One feature of resistant starch is that it interferes with the traditional measurement of total dietary fiber by the Prosky method (Englyst et al., Analyst 107:307-318 (1982)), which has generated considerable controversy. Since the classical definition of fiber is non-starch polysaccharide, resistant starch should not be considered fiber by the classical definition. However, nutritional studies show that resistant starch possesses some of the physiological benefits of fiber, and should be properly considered as a fiber. Some benefits cited include increased fecal bulk, lowered fecal pH, increased excretion of butyrate and acetate (Phillips et al., Am. J. Clin. Nutr. 62:121-130 (1995)), increased ilial crypt cell production rate (Gee et al., J. Nutr. 121:44-49 (1991)), and decreased serum triacylglycerol concentration (DeDeckere et al., Br. J. Nutr. 73:287-298 (1995)). These benefits are primarily seen in soluble dietary fibers.

In addition to utility as a fiber constituent, the slow hydrolysis of resistant starch makes it useful for the slow release of glucose, which can be especially useful in controlling glycemic plasma responses (Raben et al., Am. J. Clin. Nutr. 60:544-511 (1994)). U.S. Pat. No. 5,470,839 (Laughlin et al.) teaches the use of raw high amylose starch as a source of resistant starch useful for foods for diabetics.

Methods for producing resistant starch products disclosed in U.S. Pat. Nos. 5,051,271 (Iyengar et al.) and 5,409,542 (Henley et al.) utilize the steps of fully hydrating and cooking a starch, preferably a high amylose hybrid, optionally enzymatically debranching the amylopectin therein, and incubating the mixture under conditions to retrograde the amylose to yield resistant starch. One disadvantage of these methods is that full hydration and cooking of the starch produces mixtures with very high viscosities during the retrogradation. High viscosities are managed by running at low concentration, which is inefficient and results in excessive drying costs when producing a powdered ingredient.

SUMMARY OF THE INVENTION

The present invention pertains to a method of making granular resistant starch comprising heating a granular native starch to cause the native starch granules to swell but not rupture, debranching the swollen native starch, treating the debranched, granular starch to retrograde the amylose, and optionally annealing the starch, thereby producing granular resistant starch. The invention also relates to granular resistant starch produced by the process described herein, and food formulations comprising the granular resistant starch.

In one embodiment of the invention, an aqueous slurry of a granular native starch is heated (e.g., with a batch tank heater or heating plate) to a temperature sufficient to swell the native starch granules without disrupting the starch granules. The swelled granular native starch is then treated with a debranching enzyme (e.g., pullulanase) under conditions appropriate to substantially or totally debranch the amylopectin present in the starch. The debranched granular starch is treated under thermal conditions sufficient to retrograde the amylose. The product of the described process can be cooled to form an aqueous granular resistant starch slurry having a lower viscosity than resistant starches produced by traditional processes. The aqueous slurry can optionally be dried (e.g., by spray drying) to a powder. The granular resistant starch will have a total dietary fiber (TDF) content of from about 20% to about 50% by weight.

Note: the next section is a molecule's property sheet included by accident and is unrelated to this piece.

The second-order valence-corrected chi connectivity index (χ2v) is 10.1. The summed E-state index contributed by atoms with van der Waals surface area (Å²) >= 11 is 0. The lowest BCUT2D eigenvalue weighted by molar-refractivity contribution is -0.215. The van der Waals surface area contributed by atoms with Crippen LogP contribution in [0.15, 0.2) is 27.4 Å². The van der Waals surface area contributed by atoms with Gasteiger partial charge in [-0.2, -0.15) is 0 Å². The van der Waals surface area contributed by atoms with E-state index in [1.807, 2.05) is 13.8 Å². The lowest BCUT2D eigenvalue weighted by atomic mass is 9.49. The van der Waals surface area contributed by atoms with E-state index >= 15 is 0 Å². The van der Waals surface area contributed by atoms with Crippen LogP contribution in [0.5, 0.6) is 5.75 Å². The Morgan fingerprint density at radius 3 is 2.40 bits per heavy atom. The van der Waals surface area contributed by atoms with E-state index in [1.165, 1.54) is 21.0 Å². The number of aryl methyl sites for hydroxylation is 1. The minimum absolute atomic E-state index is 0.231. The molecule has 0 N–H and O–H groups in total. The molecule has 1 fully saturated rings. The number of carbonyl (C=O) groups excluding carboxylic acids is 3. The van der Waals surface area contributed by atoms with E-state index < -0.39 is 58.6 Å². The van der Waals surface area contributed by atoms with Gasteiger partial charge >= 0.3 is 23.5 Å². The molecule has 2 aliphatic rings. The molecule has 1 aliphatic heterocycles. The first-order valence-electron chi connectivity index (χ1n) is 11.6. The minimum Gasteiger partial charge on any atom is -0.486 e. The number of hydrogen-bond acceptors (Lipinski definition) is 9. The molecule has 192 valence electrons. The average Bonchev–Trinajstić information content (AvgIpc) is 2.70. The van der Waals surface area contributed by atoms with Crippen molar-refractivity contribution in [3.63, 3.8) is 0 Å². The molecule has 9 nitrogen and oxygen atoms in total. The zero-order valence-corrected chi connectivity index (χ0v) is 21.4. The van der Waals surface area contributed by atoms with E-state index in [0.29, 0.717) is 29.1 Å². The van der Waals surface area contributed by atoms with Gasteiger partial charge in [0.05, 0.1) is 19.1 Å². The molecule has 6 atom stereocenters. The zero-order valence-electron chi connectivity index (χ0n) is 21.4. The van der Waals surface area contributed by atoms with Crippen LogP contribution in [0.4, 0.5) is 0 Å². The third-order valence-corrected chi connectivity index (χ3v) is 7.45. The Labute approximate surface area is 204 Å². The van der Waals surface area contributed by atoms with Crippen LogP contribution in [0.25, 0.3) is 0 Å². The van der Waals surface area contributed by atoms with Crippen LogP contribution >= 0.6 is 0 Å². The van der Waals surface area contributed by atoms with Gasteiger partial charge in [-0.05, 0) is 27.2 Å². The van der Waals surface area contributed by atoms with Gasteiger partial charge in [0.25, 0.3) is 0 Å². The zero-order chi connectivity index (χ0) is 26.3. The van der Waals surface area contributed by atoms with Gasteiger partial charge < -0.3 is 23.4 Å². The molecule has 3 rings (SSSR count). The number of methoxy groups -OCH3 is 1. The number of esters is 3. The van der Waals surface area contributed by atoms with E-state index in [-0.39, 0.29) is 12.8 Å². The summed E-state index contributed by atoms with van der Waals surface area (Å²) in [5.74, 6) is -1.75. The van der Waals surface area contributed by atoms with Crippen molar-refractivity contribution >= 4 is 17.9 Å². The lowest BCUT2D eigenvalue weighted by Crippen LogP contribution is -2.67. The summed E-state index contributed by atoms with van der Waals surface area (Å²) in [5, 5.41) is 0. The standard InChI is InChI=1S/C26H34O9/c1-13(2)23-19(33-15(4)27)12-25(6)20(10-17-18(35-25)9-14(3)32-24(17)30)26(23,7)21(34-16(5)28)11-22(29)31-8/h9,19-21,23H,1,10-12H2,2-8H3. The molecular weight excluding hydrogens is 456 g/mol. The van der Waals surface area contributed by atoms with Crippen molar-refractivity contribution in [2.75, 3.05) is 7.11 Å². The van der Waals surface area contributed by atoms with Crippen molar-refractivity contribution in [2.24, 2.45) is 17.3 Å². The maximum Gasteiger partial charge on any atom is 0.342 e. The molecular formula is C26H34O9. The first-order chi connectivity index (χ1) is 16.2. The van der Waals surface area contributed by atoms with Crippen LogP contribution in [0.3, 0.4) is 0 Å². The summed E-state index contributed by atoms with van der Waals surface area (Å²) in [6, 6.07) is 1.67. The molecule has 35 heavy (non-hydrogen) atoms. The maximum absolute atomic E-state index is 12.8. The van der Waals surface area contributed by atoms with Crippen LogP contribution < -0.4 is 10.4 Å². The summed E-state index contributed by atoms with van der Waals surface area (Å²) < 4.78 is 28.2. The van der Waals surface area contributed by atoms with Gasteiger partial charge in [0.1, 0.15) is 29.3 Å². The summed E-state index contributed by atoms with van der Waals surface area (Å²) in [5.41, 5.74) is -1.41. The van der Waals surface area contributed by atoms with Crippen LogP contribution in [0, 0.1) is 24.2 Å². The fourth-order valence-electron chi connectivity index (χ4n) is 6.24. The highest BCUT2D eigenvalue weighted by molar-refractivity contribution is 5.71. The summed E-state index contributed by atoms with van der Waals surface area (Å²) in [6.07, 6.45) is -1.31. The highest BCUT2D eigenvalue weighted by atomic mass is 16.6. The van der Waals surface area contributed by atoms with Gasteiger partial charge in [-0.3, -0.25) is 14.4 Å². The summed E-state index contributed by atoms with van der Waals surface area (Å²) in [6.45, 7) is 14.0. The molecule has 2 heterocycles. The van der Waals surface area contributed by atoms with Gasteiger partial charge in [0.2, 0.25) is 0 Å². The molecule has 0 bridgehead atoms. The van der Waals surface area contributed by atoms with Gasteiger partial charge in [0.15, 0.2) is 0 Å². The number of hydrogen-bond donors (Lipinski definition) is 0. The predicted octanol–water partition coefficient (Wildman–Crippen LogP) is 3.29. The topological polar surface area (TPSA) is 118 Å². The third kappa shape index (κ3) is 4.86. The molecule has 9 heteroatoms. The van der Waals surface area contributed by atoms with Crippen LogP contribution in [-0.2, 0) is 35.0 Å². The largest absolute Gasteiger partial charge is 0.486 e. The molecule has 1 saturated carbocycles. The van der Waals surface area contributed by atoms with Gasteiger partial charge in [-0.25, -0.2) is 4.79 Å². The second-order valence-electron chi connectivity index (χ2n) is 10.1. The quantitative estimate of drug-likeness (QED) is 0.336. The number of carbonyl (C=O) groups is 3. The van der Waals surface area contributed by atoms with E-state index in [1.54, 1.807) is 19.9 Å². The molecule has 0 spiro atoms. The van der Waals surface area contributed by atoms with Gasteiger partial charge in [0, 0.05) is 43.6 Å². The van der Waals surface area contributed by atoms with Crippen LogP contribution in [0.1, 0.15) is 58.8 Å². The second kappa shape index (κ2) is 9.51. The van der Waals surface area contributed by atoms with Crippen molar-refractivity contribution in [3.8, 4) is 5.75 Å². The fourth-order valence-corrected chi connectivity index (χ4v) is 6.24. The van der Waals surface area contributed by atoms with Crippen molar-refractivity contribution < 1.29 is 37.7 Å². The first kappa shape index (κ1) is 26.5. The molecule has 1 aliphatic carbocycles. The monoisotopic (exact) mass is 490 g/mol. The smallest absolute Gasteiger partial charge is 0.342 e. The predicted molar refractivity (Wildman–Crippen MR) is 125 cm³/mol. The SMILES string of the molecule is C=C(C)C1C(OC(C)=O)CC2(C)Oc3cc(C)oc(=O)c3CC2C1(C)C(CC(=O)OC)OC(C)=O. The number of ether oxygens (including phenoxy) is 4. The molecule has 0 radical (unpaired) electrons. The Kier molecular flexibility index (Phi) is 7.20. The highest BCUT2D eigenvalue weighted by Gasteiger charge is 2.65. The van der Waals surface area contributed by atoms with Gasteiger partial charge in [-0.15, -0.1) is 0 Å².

In another embodiment of the invention, the retrograded starch can optionally be annealed. Annealing promotes perfection of order in the starch structures and enhances the yield of thermally stable retrograded starch as measured by differential scanning calorimetry (DSC) peak enthalpy, resistant starch or percent TDF. Annealing can be accomplished by oscillating the temperature between a temperature just below the melting point of the starch and a temperature just above the glass transition temperature. Alternatively, the temperature can be maintained just below the melting point of the starch for a time sufficient to anneal the starch. The annealing step can be carried out concurrently with or after the retrogradation step. In a particular embodiment, the annealing cycle is carried out more than once. The product of the described annealing process can be cooled to form an aqueous granular resistant starch slurry having a lower viscosity than resistant starches produced by prior art methods. The aqueous slurry can optionally be dried (e.g., by spray drying) to a powder.

The granular resistant starch can also be optionally co-processed with hydrocolloids, polymers, gums, modified starches and combinations thereof, which additional ingredients can be added to change the functional properties of the granular resistant starch. For example, the granular resistant starch can be co-processed with dispersion aids, such as maltodextrin, or hydrocolloids, which can assist in altering the functional properties of the composition such as viscosity building and water binding.

The granular resistant starch produced by the described process is characterized by TDF values in the range of from about 20% to about 50% by weight. The aqueous granular resistant starch slurry will have a lower viscosity than resistant starch slurries produced by traditional processes of the prior art. In the present invention, it is preferable to form thermally stable retrograded amylose (thermally stable resistant starch) with a DSC peak above about 125° C., as such starch is sufficiently thermally stable to survive most cooking processes.

The granular resistant starch produced by the methods described herein is useful in a variety of food and beverage applications. Foods and beverages which can be formulated with the granular resistant starch of the present invention include cookies, breads, cakes, pies, noodles, fudge, brownies, low-fat margarine, snack dips, sour cream, mayonnaise, cream cheese and other spreads, yogurt, milkshakes, ice cream and frozen desserts. The granular resistant starch can also be included in snack item formulations such as crackers, graham crackers, pretzels and similar products, as well as in extruded foods such as extruded snacks and cereals.